Category:Red wine

Wine of the week: Avalon Napa Valley Cabernet Sauvignon 2005

image Time was, the Avalon was $10. The Wine Curmudgeon used to drink it by the case, buy it for visiting wine types and make them guess how much it cost (one of these days I’ll have to share the story about the Avalon and the visiting Australian wine marketer), and recommend it at every opportunity.

It’s not $10 any more (closer to $15, though you can find it for $12 every once in a while). But it’s still one of the best values in the wine world, with almost all of the rich, fruity character of Napa cabernet at one-half to one-third the price.

How does Avalon do it? For one thing, the company only makes cabernet. For another, it doesn’t own land or  touristy production facilities. It’s based on the French negociant model, which allows it to keep costs — and prices — down.

Serve this with a Father’s Day barbecue. Or buy a case and toast Dad with it throughout the year.

Barefoot wines: Value or just cheap?

imageWine Curmudgeon note: This post is attracting so much traffic that new visitors should know that I wrote another Barefoot post in September 2010 — Barefoot wines (again): Value or just cheap? It updates this post and offers some thoughts on the Barefoot merlot. There is also a review of Barefoot riesling, written in December 2009.

Original post: Barefoot Cellars wines get a lot more publicity than most inexpensive wines. The $6 cabernet sauvignon and merlot showed up on The Wine Trials' top 100 list. The $6 pinot grigio earned raves last week from the Wall Street Journal's respected wine columnists, John Brecher and Dorothy Gaiter. And the $10 extra dry sparkling wine got a gold medal at the prestigious Dallas Morning News competition this spring.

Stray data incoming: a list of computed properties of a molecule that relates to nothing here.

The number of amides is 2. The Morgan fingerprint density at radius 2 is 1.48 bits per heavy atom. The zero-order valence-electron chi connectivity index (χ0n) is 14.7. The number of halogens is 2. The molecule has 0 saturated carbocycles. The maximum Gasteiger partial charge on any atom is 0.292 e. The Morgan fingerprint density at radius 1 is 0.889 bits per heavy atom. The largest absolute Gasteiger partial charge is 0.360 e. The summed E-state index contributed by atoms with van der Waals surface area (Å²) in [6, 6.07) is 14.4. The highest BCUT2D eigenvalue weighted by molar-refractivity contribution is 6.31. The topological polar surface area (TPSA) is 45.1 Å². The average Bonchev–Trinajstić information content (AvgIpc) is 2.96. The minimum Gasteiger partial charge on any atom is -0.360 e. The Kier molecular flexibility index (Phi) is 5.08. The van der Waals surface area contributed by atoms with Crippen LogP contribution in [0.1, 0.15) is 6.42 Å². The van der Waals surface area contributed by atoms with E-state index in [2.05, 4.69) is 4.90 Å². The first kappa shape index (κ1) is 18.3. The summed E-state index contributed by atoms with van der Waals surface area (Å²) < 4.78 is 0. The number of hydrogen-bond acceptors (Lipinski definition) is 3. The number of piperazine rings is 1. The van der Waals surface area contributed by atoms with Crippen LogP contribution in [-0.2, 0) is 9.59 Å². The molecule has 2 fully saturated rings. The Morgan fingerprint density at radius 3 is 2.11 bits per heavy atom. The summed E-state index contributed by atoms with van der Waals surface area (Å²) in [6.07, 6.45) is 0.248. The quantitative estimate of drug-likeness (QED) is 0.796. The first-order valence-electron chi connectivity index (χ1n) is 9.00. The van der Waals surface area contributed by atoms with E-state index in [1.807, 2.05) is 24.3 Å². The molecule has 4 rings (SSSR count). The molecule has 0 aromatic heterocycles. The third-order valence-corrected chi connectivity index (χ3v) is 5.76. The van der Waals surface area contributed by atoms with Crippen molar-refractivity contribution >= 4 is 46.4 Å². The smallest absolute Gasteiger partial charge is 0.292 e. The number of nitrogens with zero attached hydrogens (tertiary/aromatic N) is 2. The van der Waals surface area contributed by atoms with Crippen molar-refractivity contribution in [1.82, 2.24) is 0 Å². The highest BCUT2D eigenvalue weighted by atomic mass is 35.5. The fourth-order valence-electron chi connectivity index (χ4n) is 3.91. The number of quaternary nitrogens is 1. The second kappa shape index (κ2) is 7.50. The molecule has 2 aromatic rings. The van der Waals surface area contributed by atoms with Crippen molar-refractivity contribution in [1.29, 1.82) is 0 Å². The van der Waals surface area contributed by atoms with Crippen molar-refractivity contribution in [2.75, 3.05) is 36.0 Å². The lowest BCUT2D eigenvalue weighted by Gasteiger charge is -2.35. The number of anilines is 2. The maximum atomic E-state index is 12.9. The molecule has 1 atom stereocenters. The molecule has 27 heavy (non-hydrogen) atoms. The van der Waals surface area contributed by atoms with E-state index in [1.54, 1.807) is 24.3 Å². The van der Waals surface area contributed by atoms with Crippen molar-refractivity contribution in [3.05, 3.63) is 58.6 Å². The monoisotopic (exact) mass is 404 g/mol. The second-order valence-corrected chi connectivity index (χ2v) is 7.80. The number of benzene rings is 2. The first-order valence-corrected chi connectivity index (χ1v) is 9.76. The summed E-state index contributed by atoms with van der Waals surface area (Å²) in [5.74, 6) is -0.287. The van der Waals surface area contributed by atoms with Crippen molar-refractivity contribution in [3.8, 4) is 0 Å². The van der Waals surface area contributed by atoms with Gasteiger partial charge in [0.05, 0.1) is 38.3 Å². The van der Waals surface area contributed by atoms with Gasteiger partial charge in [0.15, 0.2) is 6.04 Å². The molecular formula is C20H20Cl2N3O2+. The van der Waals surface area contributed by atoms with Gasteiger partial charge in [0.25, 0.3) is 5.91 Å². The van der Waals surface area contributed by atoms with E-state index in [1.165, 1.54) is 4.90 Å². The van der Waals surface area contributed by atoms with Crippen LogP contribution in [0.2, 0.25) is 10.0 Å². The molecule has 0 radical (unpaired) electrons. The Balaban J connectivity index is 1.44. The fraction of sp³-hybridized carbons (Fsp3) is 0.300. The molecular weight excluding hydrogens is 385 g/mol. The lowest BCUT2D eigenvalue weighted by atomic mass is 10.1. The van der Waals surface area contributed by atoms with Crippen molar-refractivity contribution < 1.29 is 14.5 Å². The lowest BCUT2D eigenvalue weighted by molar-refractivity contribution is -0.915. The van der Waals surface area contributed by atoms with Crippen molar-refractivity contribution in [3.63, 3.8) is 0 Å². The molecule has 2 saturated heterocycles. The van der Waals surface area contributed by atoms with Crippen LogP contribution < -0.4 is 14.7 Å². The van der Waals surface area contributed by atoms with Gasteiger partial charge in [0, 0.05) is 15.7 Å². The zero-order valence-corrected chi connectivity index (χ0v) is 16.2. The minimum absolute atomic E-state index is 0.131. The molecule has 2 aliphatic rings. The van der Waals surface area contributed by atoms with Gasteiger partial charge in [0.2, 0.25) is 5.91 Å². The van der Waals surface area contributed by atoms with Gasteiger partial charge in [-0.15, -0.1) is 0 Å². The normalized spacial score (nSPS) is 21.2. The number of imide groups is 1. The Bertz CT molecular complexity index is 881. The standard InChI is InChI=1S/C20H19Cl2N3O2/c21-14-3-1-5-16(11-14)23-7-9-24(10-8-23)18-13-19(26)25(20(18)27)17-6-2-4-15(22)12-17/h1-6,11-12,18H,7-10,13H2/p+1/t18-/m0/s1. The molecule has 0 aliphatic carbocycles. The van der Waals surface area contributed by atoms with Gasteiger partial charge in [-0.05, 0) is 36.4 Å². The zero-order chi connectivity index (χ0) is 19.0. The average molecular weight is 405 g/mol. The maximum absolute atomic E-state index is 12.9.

Is it time for the Wine Curmudgeon to take another look at Barefoot?

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The basics of enjoying wine, part I

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This is the first of a three-part question and answer series about wine basics. The second part will run June 6 and the third part on June 13.

It's summer. It's warm. You want a glass of wine. But you don't know a chardonnay from a cabernet. What's an aspiring wine drinker to do?

Have no fear. The Wine Curmudgeon is here. In fact, The first question people always ask me about wine is how to get started drinking it. For some reason, Americans are convinced that wine is not something to drink with dinner, but a secret holy society that requires rituals and initiations to understand.

This is silly, and I ?m proof of that. Today, I ?m a wine writer and educator who travels throughout the wine world. But 20 years ago, I was a sportswriter who drank Miller Lite and thought wine was something that only snooty people did. If I can learn about wine, anyone can. My biggest regret is that I didn ?t start sooner. I missed drinking a lot of good wine.

Hence this Q and A, which is enough to get almost anyone ready to look at their glass, take a sip, and sigh.

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Wine of the week: Hey Mambo Sultry Red 2006

imageSimple, fruity red blends from California are not what they once were. This is upsetting, because  the Wine Curmudgeon appreciates simple and fruity wines quite a bit. Not every occasion requires a $50 bottle of wine. But prices for simple, fruity red blends have gone up or quality has gone down, or both, in the last couple of years.

The Mambo (about $13), though, has remained consistently satisfying. It's a six-grape blend (no cabernet sauvignon or merlot, thankfully) that offers dark fruit and medium tannins. Serve it with Italian food, hamburgers or anything else that requires a simple, fruity wine.

And yes, it has a silly closure called a zork that does seem to do the job — and without need of a corkscrew.

Tuesday tidbits 28